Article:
Dauzac might once have been regarded as one of the 'lost châteaux' of the Médoc, although in recent years we have seen the beginning of a very significant change for this Margaux fifth growth. Once rather an unknown, Dauzac is now, thanks to new ownership, gaining a new and exciting reputation as a source of good quality wines. This turnaround has been effected under the direction of André Lurton, who has managed the property since 1992.
The estate itself is quite ancient, records indicating that it was in existence as long ago as the 13th century, although as was the case throughout the Médoc at that time there was no viticulture ongoing here. To find evidence of this we must move forward several hundred years to the 18th century, when the estate was under the tenure of Thomas Michael Lynch. The Lynch family was of Irish descent, the most notable member being Count Jean-Baptiste Lynch, who was born at Château Dauzac in 1749, and who went on to become mayor of Bordeaux between 1809 and 1815. Thomas Michael Lynch acquired Dauzac in 1740, subsequently expanding the vineyards to cover an area which matches that of the estate today. Under the direction of Thomas Lynch the quality of the wine improved, a significant step towards eventual ranking as a fifth growth in the 1855 classification. Having said that, not long afterwards the estate was sold on, the buyer being Nathanial Johnston, a shipping firm established by William Johnston, a Scot, in 1734. His business was originally the transport of all manner of goods, but with the subsequent purchase of cellars he soon became a major player in the buying, cellaring and shipping of wine. In 1840, Nathanial Johnston purchased a share in Château Latour, and subsequently added Ducru-Beaucaillou and Dauzac to its assets in 1865.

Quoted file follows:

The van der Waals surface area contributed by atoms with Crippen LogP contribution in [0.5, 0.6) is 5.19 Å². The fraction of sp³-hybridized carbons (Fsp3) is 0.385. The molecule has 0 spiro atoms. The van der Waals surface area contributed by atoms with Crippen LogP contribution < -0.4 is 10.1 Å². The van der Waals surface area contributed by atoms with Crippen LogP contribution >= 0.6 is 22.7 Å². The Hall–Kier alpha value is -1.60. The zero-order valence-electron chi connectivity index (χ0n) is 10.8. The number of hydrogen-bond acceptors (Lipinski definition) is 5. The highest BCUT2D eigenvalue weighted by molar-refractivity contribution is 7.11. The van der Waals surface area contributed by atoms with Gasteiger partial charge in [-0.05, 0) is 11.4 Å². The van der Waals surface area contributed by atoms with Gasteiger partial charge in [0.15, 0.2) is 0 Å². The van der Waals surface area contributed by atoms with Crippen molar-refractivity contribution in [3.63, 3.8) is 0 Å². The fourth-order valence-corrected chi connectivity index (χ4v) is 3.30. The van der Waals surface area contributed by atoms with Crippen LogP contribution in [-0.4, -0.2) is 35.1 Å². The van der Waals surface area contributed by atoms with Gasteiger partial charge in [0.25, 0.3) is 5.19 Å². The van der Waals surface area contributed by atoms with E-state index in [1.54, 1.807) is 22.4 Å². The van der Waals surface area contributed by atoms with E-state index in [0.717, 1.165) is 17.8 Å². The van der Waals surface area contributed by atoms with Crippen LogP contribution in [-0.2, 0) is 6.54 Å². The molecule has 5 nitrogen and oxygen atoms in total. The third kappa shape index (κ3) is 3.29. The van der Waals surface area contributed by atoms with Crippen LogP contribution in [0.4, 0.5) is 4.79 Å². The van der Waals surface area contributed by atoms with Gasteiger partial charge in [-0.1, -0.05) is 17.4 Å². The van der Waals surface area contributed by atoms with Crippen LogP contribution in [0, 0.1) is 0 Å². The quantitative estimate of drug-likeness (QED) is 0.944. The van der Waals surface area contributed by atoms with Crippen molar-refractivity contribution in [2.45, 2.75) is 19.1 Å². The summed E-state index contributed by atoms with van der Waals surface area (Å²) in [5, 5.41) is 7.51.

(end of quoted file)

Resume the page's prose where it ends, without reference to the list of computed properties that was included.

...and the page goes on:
A major problem for the new owners was downy mildew, which was rife in the vineyards of all Bordeaux near the end of the 19th century. Like Phylloxera, downy mildew was also a problem unwittingly imported from the United States, in this case caused by the fungus Plasmopara Viticola. In fact, it is quite plausible that the problem had been imported along with the American rootstocks that were rushed over as a potential solution to the great devastator, Phylloxera. By 1878 the disease was first recorded in France, being observed by Pierre Marie Alexis Millardet, Professor of Botany at Bordeaux University, and his colleague, Planchon. Millardet was a student of Anton de Bary, widely regarded as the father of modern plant pathology, a reputation no doubt engendered by having proved using rational, controlled scientific experiment that fungus was the cause of the greatest crop disease of all, potato blight. Millardet duly asserted that downy mildew was also a fungal disease, still a relatively new concept, but had no cure, until a serendipitous discovery on an October stroll through the vineyards. He noticed that those vines growing along the roadside on one particular estate were still in possession of healthy, lush foliage, whereas those further from the road displayed the usual signs of the disease, namely loss of greenery and obvious fungal attack; on inspection of the healthy plants he noted a strange blue-white deposit painted on the leaves. The vineyard in question was part of the Ducru-Beaucaillou estate, and on locating the vineyard manager, Ernest David, Millardet learnt that this mix of copper sulphate and lime was David's favoured method of preventing pilfering of the grapes by those travelling along the road. It was clear to Millardet, however, that the treatment had a much greater potential than that of a mere theft deterrent. He and Planchon, together with Ernest David, developed the treatment now known as Bordeaux mixture, experimenting not on the vines where it was originally 'discovered', but rather on the less precious vines of Château Dauzac.